- Be prompt, gracious and understanding when direct customer feedback proves negative and have a way to remedy with a line for support or a replacement offering
- Explore terms in the search analytics area of Google Search Console to find any negative queries producing your site, and then strategize optimizing new content that can give you rank priority in negative keyword result pages
Tweetable Quick Answer: It’s FAKE NEWS! There is going to be consequences for them. Believe me…believe me.
The wrong/old pages are ranking!
Longer Answer: Unfortunately, things can live forever online. Unless you have the right technical expertise on your web team, informed and standing by to remedy this, the dilemma won’t get resolved. The technical process for fixing this can be dependent upon what some of your recent objectives might have been such as: Was a new landing page created to replace the old one? Does newer content generally need a boost in rankings? Was a migration performed?
If a new page was created to phase out an old one, then the process is very straight-forward. Implement a rule on the web server to permanently redirect (also called a 301) any older URL to the new location to consolidate the authority of each into one and pass the user and search engine bots to the desired location when older versions are reached.
If new content is published now that doesn’t replace but is at least more meaningful then the older pages, some general optimization techniques need deploying, like:
- Linking the older locations to the new locations
- Ensuring the new content is organizationally nested closer to the homepage
- Amending the XML and HTML sitemaps to have links aimed to any new pages
- Validating the new locations with Schema markup and the recent publishing dates
- Acquiring some backlink credibility for the new locations
- Evaluating the content of your published pages to determine if similar information exists on multiple URLs and whether it can be restated or repurposed differently
- Updating the global navigation to carry a link to your newest pages or their parent directory
If a migration was performed recently, this shows that there were steps missed in the overall process and there was a lack of coordination to aid in the discovery of your latest content. Many steps are going to need to be revisited to answer important questions such as:
- Were all old URLs and sitemaps crawled and documented pre-migration?
- Was each old URL being redirected or retained in the new site version?
- Was someone assigned ownership to apply the new redirections to the server?
- Were both the older and new URLs validated to respond appropriately at their new locations post-migration?
- Post-migration, were any locations blocked from robots, or any pages removed?
- Has Google Search Console tracking been setup properly?
- Has the latest sitemap version been submitted to Google?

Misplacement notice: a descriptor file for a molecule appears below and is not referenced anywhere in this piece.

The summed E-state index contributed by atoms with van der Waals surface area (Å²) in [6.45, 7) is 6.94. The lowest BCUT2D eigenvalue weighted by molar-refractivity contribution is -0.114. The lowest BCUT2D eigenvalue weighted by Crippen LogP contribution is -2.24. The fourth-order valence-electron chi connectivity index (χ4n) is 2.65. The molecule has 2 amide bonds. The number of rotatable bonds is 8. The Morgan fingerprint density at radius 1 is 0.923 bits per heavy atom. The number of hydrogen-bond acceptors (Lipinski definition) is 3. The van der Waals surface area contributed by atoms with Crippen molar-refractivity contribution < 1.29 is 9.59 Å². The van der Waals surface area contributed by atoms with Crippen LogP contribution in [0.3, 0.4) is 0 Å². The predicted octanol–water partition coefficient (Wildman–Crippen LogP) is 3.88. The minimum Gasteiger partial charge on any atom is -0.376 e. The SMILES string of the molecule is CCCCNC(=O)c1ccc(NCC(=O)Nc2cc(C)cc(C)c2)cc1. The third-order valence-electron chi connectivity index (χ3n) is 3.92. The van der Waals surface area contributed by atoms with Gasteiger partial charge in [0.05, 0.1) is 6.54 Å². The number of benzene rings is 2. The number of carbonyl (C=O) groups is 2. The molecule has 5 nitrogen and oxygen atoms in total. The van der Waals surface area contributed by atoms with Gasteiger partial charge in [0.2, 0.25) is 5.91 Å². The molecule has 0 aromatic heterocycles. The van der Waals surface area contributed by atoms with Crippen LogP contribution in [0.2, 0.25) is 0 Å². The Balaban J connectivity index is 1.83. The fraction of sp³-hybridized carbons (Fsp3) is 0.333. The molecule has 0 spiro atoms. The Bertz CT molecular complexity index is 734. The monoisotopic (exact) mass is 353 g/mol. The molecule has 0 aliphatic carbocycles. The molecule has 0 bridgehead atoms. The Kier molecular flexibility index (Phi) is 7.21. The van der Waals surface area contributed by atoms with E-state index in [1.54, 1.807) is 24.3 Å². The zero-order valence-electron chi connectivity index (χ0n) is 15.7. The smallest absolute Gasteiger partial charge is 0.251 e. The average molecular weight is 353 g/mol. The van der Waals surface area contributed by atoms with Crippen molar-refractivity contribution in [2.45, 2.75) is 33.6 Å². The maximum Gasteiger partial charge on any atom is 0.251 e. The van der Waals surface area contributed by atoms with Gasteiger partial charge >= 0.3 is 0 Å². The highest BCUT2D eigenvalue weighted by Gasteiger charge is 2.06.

- Can the new locations be fetched and rendered?
- Are any internal crawl errors persisting?
- Does Google show the most recent version and date in the cache of the Search Results?
Getting to the bottom of your indexation and search engine-rendering woes will involve some considerable digging and URL analysis to ensure that the right pages are indeed found, and other legacy and less-valued pages aren’t competing directly for the same topics.
Tweetable Quick Answer: Who knew websites were so complicated. We are making this website Great Again.
Our customers aren’t finding us!
Longer Answer: Presuming no webmaster has blocked access to the website by accident and you haven’t experienced manual penalizations from being malware-infected or from other illicit online behaviors, then the solution here should be an easy one to get the ball rolling for at least the brand query. The key areas of emphasis to get some online exposure involve ramping up content focus and external awareness.
To get started, first have at least one live and well-articulated webpage (although it should most likely be many more) with general information about what you offer, and a means of contacting the business owners via phone, email and physical address, preferably. Then submit your site information to the locations online that serve as databases and directories to many of the engines, apps, and online tools millions take advantage of daily. A few to get started with are:
- Google My Business
- Apply Maps
- Bing Maps
- Facebook Business Page
- Yahoo Listing/Yext
- ExpressUpdate via InfoGroup
For even bigger rewards, supplement your site HTML with Schema markup specifically for your organization or local business to build additional relevance and help your brand stand out in the brand search results. With this foundation, you’re now more capable to track referred visitors and other data points, implement customer-targeted promotions, accumulate reviews and expand awareness in multiple platforms.
Tweetable Quick Answer: We need to let everyone know we too have a website, but it’s a much bigger and more powerful one and our website works.
In conclusion, search engines want to provide the best results possible. With 40,000 search queries every second, Google is getting exceptionally good at predicting what sites users are going to engage with and share rather than playing favorites. If your site user metrics and overall clicks are starting to take a downturn, it’s often because of search engines reacting to what is stagnant or problematic with your site rather than search engines programmatically trying to steer you into obscurity. So, take notice of what trends you see and then adjust and evolve.